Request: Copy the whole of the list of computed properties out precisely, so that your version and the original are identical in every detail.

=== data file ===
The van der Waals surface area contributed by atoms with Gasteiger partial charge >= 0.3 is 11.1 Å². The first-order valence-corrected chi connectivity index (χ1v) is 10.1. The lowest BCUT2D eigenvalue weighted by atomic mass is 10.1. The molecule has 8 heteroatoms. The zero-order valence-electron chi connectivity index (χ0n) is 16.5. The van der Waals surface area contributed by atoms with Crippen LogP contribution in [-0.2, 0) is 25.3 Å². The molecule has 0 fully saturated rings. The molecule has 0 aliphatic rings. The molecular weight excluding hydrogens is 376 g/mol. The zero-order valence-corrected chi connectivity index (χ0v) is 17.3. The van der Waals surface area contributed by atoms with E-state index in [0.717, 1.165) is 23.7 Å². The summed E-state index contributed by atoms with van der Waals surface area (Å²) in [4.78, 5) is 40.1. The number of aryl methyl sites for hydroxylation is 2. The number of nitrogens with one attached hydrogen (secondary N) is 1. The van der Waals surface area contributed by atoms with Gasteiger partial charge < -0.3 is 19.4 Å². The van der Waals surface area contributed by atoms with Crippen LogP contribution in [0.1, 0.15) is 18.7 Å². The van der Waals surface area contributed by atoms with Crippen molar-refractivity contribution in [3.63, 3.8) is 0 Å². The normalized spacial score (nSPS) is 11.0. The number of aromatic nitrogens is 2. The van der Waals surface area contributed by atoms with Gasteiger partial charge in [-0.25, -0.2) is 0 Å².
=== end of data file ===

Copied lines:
The van der Waals surface area contributed by atoms with Gasteiger partial charge >= 0.3 is 11.1 Å². The first-order valence-corrected chi connectivity index (χ1v) is 10.1. The lowest BCUT2D eigenvalue weighted by atomic mass is 10.1. The molecule has 8 heteroatoms. The zero-order valence-electron chi connectivity index (χ0n) is 16.5. The van der Waals surface area contributed by atoms with Crippen LogP contribution in [-0.2, 0) is 25.3 Å². The molecule has 0 fully saturated rings. The molecule has 0 aliphatic rings. The molecular weight excluding hydrogens is 376 g/mol. The zero-order valence-corrected chi connectivity index (χ0v) is 17.3. The van der Waals surface area contributed by atoms with E-state index in [0.717, 1.165) is 23.7 Å². The summed E-state index contributed by atoms with van der Waals surface area (Å²) in [4.78, 5) is 40.1. The number of aryl methyl sites for hydroxylation is 2. The number of nitrogens with one attached hydrogen (secondary N) is 1. The van der Waals surface area contributed by atoms with Gasteiger partial charge < -0.3 is 19.4 Å². The van der Waals surface area contributed by atoms with Crippen LogP contribution in [0.1, 0.15) is 18.7 Å². The van der Waals surface area contributed by atoms with Crippen molar-refractivity contribution in [3.63, 3.8) is 0 Å². The normalized spacial score (nSPS) is 11.0. The number of aromatic nitrogens is 2. The van der Waals surface area contributed by atoms with Gasteiger partial charge in [-0.25, -0.2) is 0 Å².